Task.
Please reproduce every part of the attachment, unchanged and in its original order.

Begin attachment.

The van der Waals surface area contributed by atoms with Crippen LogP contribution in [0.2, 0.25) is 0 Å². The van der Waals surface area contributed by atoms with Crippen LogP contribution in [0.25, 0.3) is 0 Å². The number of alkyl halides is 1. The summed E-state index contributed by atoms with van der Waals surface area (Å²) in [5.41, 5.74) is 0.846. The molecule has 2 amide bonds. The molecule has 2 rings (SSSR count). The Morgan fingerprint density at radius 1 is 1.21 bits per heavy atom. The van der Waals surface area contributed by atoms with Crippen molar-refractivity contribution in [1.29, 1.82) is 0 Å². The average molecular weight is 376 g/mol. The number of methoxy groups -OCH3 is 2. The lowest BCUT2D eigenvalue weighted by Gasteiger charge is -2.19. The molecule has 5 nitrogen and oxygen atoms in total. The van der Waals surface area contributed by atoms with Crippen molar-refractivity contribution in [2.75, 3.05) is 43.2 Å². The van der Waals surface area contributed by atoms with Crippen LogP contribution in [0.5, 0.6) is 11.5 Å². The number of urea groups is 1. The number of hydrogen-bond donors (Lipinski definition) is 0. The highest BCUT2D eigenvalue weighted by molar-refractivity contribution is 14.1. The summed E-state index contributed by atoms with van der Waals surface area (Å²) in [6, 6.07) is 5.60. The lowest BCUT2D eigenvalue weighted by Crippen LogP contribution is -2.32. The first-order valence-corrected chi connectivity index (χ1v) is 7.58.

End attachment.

The van der Waals surface area contributed by atoms with Crippen LogP contribution in [0.2, 0.25) is 0 Å². The van der Waals surface area contributed by atoms with Crippen LogP contribution in [0.25, 0.3) is 0 Å². The number of alkyl halides is 1. The summed E-state index contributed by atoms with van der Waals surface area (Å²) in [5.41, 5.74) is 0.846. The molecule has 2 amide bonds. The molecule has 2 rings (SSSR count). The Morgan fingerprint density at radius 1 is 1.21 bits per heavy atom. The van der Waals surface area contributed by atoms with Crippen molar-refractivity contribution in [1.29, 1.82) is 0 Å². The average molecular weight is 376 g/mol. The number of methoxy groups -OCH3 is 2. The lowest BCUT2D eigenvalue weighted by Gasteiger charge is -2.19. The molecule has 5 nitrogen and oxygen atoms in total. The van der Waals surface area contributed by atoms with Crippen molar-refractivity contribution in [2.75, 3.05) is 43.2 Å². The van der Waals surface area contributed by atoms with Crippen LogP contribution in [0.5, 0.6) is 11.5 Å². The number of urea groups is 1. The number of hydrogen-bond donors (Lipinski definition) is 0. The highest BCUT2D eigenvalue weighted by molar-refractivity contribution is 14.1. The summed E-state index contributed by atoms with van der Waals surface area (Å²) in [6, 6.07) is 5.60. The lowest BCUT2D eigenvalue weighted by Crippen LogP contribution is -2.32. The first-order valence-corrected chi connectivity index (χ1v) is 7.58.